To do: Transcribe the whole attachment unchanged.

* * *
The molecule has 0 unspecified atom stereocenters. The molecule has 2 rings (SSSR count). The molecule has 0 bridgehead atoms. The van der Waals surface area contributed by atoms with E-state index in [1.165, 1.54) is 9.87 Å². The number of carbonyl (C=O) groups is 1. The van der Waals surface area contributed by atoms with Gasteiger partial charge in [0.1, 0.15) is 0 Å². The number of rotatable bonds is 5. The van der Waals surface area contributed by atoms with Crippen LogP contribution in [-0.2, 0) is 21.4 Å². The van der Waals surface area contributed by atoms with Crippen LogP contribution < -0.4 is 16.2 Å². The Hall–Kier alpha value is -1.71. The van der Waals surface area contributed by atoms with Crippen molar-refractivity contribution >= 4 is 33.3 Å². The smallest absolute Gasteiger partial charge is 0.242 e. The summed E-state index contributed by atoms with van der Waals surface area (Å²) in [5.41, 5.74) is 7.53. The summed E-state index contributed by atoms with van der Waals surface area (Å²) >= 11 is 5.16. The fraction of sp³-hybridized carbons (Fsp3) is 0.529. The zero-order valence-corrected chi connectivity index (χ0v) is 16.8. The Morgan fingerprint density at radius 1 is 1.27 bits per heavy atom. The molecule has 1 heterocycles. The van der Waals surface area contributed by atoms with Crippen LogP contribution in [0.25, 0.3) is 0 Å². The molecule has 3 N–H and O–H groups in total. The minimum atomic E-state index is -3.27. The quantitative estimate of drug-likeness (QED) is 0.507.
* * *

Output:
The molecule has 0 unspecified atom stereocenters. The molecule has 2 rings (SSSR count). The molecule has 0 bridgehead atoms. The van der Waals surface area contributed by atoms with E-state index in [1.165, 1.54) is 9.87 Å². The number of carbonyl (C=O) groups is 1. The van der Waals surface area contributed by atoms with Gasteiger partial charge in [0.1, 0.15) is 0 Å². The number of rotatable bonds is 5. The van der Waals surface area contributed by atoms with Crippen LogP contribution in [-0.2, 0) is 21.4 Å². The van der Waals surface area contributed by atoms with Crippen LogP contribution < -0.4 is 16.2 Å². The Hall–Kier alpha value is -1.71. The van der Waals surface area contributed by atoms with Crippen molar-refractivity contribution >= 4 is 33.3 Å². The smallest absolute Gasteiger partial charge is 0.242 e. The summed E-state index contributed by atoms with van der Waals surface area (Å²) in [5.41, 5.74) is 7.53. The summed E-state index contributed by atoms with van der Waals surface area (Å²) >= 11 is 5.16. The fraction of sp³-hybridized carbons (Fsp3) is 0.529. The zero-order valence-corrected chi connectivity index (χ0v) is 16.8. The Morgan fingerprint density at radius 1 is 1.27 bits per heavy atom. The molecule has 1 heterocycles. The van der Waals surface area contributed by atoms with Crippen LogP contribution in [0.25, 0.3) is 0 Å². The molecule has 3 N–H and O–H groups in total. The minimum atomic E-state index is -3.27. The quantitative estimate of drug-likeness (QED) is 0.507.